How to Survive the Death of a Spouse – 8 Tips

Discussing death and loss is tough; yet both are facts of life that haunt us all. When a spouse passes the pain can be more excruciating because something inside you dies too. So, the fight to survive and eventually thrive again becomes a daily battle. It’s like peeling an onion. You work through layers of stuff to return to some sense of normalcy. Eventually, the pain subsides.

This article shares several of my discoveries. I hope it sheds some light to help you deal with a dark season.

8 Tips

1. Do it your way.

Remember Frank Sinatra’s I Did It My Way? Well, I think the song applies because you must do what works for you. For example, when I feel crowded and pressured my stress level increases. At the outset, I knew that this situation would require me to be around lots of people who unintentionally say the wrong things and ask lots of questions, some inappropriate. So, I broke tradition. On the day of my husband’s funeral I did not ride in the funeral cars. And I arrived at the church just in time to line up at the front of the procession.

As customary, later that day people came to the house. Again, when I started feeling closed in, I vacated the scene. I changed my clothes, retreated to the backyard, and played basketball until the wee hours of the morning. Observers kept saying, “She thinks this is the NBA.” Aside from having fun, I released a lot of tension and got a good night’s sleep. The next day I felt like a million bucks.

Between the pastor, my father, and the funeral director I don’t know who said let her do this her way the most. Emotions are high, and although people care and try to help, you end up getting pulled in different directions.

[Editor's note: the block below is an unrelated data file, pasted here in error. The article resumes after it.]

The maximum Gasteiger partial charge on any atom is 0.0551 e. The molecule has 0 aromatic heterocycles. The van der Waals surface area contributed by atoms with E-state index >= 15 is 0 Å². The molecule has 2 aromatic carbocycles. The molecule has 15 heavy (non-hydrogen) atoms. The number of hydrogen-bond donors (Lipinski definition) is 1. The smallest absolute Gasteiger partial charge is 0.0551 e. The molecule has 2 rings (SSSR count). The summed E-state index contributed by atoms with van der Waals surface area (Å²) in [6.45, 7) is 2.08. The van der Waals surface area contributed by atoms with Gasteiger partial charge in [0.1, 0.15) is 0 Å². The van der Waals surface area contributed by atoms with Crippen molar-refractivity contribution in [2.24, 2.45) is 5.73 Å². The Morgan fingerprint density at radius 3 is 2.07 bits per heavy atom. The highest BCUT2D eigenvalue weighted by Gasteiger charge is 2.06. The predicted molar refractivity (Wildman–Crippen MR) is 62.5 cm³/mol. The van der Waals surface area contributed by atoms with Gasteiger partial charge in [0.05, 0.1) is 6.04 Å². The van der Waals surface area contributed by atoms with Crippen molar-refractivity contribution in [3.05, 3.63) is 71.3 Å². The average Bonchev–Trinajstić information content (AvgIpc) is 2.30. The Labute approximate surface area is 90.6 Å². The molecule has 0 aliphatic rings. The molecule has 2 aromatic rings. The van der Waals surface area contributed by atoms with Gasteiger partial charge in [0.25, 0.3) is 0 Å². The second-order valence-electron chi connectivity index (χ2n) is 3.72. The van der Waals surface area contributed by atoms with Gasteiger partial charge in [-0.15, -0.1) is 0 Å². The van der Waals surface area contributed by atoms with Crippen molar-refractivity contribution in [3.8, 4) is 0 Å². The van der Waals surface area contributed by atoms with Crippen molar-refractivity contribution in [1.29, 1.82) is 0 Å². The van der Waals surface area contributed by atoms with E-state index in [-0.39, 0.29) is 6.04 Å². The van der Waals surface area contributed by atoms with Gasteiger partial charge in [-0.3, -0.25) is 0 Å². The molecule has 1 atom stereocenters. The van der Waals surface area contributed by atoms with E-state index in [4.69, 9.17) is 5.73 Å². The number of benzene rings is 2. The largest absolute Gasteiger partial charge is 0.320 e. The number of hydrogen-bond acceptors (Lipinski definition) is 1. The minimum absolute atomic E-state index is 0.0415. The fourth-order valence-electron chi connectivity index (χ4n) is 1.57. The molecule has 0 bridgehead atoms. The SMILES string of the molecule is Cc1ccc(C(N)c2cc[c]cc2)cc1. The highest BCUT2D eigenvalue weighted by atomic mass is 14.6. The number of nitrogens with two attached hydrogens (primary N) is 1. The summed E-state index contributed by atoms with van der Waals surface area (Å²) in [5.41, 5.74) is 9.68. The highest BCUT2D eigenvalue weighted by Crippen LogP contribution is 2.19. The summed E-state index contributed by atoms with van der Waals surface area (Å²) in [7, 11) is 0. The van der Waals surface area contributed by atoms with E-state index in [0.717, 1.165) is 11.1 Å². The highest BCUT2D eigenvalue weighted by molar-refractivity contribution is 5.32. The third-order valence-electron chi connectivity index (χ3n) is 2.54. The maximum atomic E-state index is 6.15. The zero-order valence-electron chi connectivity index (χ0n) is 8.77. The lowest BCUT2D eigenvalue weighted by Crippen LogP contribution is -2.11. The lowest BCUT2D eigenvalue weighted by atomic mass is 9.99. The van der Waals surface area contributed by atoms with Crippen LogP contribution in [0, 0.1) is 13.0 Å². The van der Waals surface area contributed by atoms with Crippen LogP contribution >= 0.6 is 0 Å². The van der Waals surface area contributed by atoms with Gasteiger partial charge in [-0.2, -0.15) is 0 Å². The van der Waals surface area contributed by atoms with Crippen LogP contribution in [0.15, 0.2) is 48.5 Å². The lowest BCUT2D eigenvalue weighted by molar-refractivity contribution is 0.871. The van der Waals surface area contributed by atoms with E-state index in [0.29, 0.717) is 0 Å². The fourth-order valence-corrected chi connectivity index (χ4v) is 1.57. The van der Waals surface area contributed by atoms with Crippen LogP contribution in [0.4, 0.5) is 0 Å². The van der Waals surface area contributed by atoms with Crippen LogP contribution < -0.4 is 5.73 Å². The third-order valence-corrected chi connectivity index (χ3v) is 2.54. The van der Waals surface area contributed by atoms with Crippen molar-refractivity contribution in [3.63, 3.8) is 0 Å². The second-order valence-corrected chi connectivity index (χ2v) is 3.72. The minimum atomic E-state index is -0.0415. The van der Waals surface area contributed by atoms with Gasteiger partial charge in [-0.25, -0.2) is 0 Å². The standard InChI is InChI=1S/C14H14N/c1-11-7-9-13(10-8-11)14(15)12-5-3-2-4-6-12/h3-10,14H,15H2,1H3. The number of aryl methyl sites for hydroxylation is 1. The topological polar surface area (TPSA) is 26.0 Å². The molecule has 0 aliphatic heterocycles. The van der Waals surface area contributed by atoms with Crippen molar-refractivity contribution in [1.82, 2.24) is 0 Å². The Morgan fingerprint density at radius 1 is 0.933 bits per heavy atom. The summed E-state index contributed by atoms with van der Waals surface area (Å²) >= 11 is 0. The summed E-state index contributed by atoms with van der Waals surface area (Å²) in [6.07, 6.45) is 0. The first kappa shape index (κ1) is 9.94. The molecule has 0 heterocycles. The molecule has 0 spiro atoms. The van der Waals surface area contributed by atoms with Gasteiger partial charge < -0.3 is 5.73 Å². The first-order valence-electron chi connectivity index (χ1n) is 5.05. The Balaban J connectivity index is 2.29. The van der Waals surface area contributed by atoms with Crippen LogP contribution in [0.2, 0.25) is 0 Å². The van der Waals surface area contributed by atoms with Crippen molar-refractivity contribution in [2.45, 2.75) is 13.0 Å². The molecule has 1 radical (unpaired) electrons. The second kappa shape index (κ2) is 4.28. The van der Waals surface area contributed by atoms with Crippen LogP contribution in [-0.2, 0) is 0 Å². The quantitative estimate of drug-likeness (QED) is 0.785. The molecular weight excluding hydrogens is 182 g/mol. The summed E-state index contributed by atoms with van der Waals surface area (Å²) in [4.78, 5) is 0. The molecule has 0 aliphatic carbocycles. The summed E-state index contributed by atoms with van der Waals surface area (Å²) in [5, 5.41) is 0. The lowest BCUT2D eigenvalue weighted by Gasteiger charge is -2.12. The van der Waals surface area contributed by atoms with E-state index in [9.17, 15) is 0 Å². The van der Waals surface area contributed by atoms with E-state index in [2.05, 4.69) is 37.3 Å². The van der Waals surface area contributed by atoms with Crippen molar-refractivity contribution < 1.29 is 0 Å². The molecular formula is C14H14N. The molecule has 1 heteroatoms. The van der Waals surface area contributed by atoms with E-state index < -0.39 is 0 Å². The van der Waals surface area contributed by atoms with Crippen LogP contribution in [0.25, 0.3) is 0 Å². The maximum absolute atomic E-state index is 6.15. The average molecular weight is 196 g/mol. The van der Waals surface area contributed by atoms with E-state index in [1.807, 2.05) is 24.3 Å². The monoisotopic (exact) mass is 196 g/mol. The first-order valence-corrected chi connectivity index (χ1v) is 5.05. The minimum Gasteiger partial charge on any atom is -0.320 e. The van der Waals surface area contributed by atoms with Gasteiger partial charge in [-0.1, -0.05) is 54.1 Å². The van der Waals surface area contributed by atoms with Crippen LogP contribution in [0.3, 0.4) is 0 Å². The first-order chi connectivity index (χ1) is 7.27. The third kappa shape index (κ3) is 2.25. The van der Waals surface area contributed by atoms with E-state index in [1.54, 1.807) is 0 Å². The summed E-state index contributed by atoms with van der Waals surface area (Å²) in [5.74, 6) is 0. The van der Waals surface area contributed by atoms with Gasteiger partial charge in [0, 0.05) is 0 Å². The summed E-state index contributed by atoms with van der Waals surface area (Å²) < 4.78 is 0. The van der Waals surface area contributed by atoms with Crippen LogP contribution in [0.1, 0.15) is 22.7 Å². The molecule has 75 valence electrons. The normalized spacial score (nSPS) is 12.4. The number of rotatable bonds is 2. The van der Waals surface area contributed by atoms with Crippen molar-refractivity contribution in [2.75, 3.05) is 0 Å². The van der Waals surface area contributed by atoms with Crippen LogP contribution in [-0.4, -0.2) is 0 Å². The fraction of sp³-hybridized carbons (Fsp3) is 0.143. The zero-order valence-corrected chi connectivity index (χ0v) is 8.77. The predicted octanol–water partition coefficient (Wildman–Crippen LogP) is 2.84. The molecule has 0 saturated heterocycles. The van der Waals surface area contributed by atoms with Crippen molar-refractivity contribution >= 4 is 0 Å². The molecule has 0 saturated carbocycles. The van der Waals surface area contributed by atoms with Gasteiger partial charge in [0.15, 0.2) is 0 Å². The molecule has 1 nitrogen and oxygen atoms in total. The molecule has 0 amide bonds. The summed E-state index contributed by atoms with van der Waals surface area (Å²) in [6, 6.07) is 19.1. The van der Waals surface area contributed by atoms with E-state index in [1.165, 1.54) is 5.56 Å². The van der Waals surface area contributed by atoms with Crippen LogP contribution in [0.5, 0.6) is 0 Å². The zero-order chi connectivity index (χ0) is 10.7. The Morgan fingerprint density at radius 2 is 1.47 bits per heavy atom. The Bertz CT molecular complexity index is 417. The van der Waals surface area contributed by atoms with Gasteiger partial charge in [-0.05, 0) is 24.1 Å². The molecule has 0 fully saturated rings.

For that reason, understand your stages for handling grief and know your limitations. The death of a spouse is emotionally exhausting. Moreover, when the services end and all the people go home, you must face this thing alone. Do it your way to embrace self-care.

2. Remember the good.

Like any relationship, a marriage experiences good and bad times. Nevertheless, focus on the former. They’ll make you smile and feel better. What you choose to meditate on will either lessen the pain or increase it.

3. Lean in.

Contrary to what many believe, time does not heal; God heals. When the tragedy hit, I knew who would not forsake me. I saturated myself in the Word; just going to church on Sunday wasn’t cutting it. Even in the mornings I’d listen to sermons and teaching tapes instead of music. Furthermore, pray. Make it the first thing you do, not the last.

4. Get it out.

Shout it out. Cry it out. Talk it out. Walk it out. Work it out. Choose your method but get it out. It’s better out than in. Emotions mount inside you and they build like a volcano waiting to erupt.

5. Laughter is medicine.

Laughter really is medicine, and you can never get too much of it. Laughter makes you feel better and it takes your mind off your problems. Therefore, gather all your favorite comedies. When you need a lift, pop one into the DVD.

6. Don’t get stuck.

If you keep revisiting the past, you’re destined to get stuck. Everyone knows that I like music. Yet, for a long time I stopped listening to jazz. Why? During that time, the music evoked heartbreaking trips down memory lane.

7. Watch what you say.

As I recollect, if someone asked me how I was doing the response was brief. It boiled down to two words, “still standing”. Another favorite was “I’m coming out of this”. I’d mention the heavy feeling, how it was uncomfortable, and how I would not wish it upon my enemy. However, the resounding theme was always I’m coming out of this.

What’s the point? The way you speak seems to impact how long you stay in a rut. Now at that time, I didn’t realize what I was doing. You connect the dots by looking back. Today I realize that I was speaking faith.

During one of my tantrums, I told God to take the pain because it was too much for me. Something happened, and it uncovered the most important revelation. I was casting the care or weight of my situation onto Him, and He took it! After I let go, the load kept getting lighter. Then, one day the heaviness disappeared.

8. Avoid alcohol and drugs.

Finally, avoid alcohol and drugs. Once you come down, you’re back to where you started – depressed. Moreover, you don’t to make it a habit each time you hit a rough patch. Seek professional help if you need to.



Source by Stephanie Harbin

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